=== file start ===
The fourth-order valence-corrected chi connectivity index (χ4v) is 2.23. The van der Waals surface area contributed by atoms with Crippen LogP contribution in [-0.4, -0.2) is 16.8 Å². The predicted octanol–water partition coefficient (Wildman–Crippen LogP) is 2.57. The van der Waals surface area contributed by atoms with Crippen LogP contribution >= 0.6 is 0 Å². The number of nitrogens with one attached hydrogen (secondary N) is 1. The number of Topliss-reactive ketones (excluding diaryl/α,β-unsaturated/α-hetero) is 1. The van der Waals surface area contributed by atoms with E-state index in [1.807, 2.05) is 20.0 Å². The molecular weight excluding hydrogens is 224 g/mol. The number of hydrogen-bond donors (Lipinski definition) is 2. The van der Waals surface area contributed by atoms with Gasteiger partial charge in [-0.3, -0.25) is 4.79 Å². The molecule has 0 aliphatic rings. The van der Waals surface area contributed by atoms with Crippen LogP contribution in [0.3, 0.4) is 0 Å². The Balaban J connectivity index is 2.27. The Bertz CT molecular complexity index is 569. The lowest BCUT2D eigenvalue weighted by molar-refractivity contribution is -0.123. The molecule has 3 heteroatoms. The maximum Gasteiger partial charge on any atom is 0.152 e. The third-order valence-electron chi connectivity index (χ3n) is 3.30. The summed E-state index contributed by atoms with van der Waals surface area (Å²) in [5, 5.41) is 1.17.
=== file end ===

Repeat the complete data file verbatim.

The fourth-order valence-corrected chi connectivity index (χ4v) is 2.23. The van der Waals surface area contributed by atoms with Crippen LogP contribution in [-0.4, -0.2) is 16.8 Å². The predicted octanol–water partition coefficient (Wildman–Crippen LogP) is 2.57. The van der Waals surface area contributed by atoms with Crippen LogP contribution >= 0.6 is 0 Å². The number of nitrogens with one attached hydrogen (secondary N) is 1. The number of Topliss-reactive ketones (excluding diaryl/α,β-unsaturated/α-hetero) is 1. The van der Waals surface area contributed by atoms with E-state index in [1.807, 2.05) is 20.0 Å². The molecular weight excluding hydrogens is 224 g/mol. The number of hydrogen-bond donors (Lipinski definition) is 2. The van der Waals surface area contributed by atoms with Gasteiger partial charge in [-0.3, -0.25) is 4.79 Å². The molecule has 0 aliphatic rings. The van der Waals surface area contributed by atoms with Crippen LogP contribution in [0.3, 0.4) is 0 Å². The Balaban J connectivity index is 2.27. The Bertz CT molecular complexity index is 569. The lowest BCUT2D eigenvalue weighted by molar-refractivity contribution is -0.123. The molecule has 3 heteroatoms. The maximum Gasteiger partial charge on any atom is 0.152 e. The third-order valence-electron chi connectivity index (χ3n) is 3.30. The summed E-state index contributed by atoms with van der Waals surface area (Å²) in [5, 5.41) is 1.17.